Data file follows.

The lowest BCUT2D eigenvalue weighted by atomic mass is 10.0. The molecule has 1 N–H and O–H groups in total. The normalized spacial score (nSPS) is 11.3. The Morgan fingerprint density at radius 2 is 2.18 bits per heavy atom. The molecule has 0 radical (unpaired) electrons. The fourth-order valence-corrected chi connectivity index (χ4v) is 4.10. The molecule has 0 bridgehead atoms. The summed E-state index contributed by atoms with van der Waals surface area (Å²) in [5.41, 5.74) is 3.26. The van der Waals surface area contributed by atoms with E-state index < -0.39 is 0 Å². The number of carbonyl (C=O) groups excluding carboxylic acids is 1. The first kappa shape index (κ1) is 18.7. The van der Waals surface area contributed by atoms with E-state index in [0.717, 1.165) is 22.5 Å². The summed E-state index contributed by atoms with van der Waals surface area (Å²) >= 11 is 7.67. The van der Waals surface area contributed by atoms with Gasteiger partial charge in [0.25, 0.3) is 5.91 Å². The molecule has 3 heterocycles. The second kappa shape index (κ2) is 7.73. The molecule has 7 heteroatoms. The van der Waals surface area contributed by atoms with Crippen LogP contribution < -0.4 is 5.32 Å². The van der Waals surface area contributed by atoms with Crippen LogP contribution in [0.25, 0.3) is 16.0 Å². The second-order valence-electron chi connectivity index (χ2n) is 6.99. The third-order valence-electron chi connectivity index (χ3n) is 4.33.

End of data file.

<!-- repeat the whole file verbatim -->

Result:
The lowest BCUT2D eigenvalue weighted by atomic mass is 10.0. The molecule has 1 N–H and O–H groups in total. The normalized spacial score (nSPS) is 11.3. The Morgan fingerprint density at radius 2 is 2.18 bits per heavy atom. The molecule has 0 radical (unpaired) electrons. The fourth-order valence-corrected chi connectivity index (χ4v) is 4.10. The molecule has 0 bridgehead atoms. The summed E-state index contributed by atoms with van der Waals surface area (Å²) in [5.41, 5.74) is 3.26. The van der Waals surface area contributed by atoms with E-state index < -0.39 is 0 Å². The number of carbonyl (C=O) groups excluding carboxylic acids is 1. The first kappa shape index (κ1) is 18.7. The van der Waals surface area contributed by atoms with E-state index in [0.717, 1.165) is 22.5 Å². The summed E-state index contributed by atoms with van der Waals surface area (Å²) >= 11 is 7.67. The van der Waals surface area contributed by atoms with Gasteiger partial charge in [0.25, 0.3) is 5.91 Å². The molecule has 3 heterocycles. The second kappa shape index (κ2) is 7.73. The molecule has 7 heteroatoms. The van der Waals surface area contributed by atoms with Crippen LogP contribution < -0.4 is 5.32 Å². The van der Waals surface area contributed by atoms with Crippen LogP contribution in [0.25, 0.3) is 16.0 Å². The second-order valence-electron chi connectivity index (χ2n) is 6.99. The third-order valence-electron chi connectivity index (χ3n) is 4.33.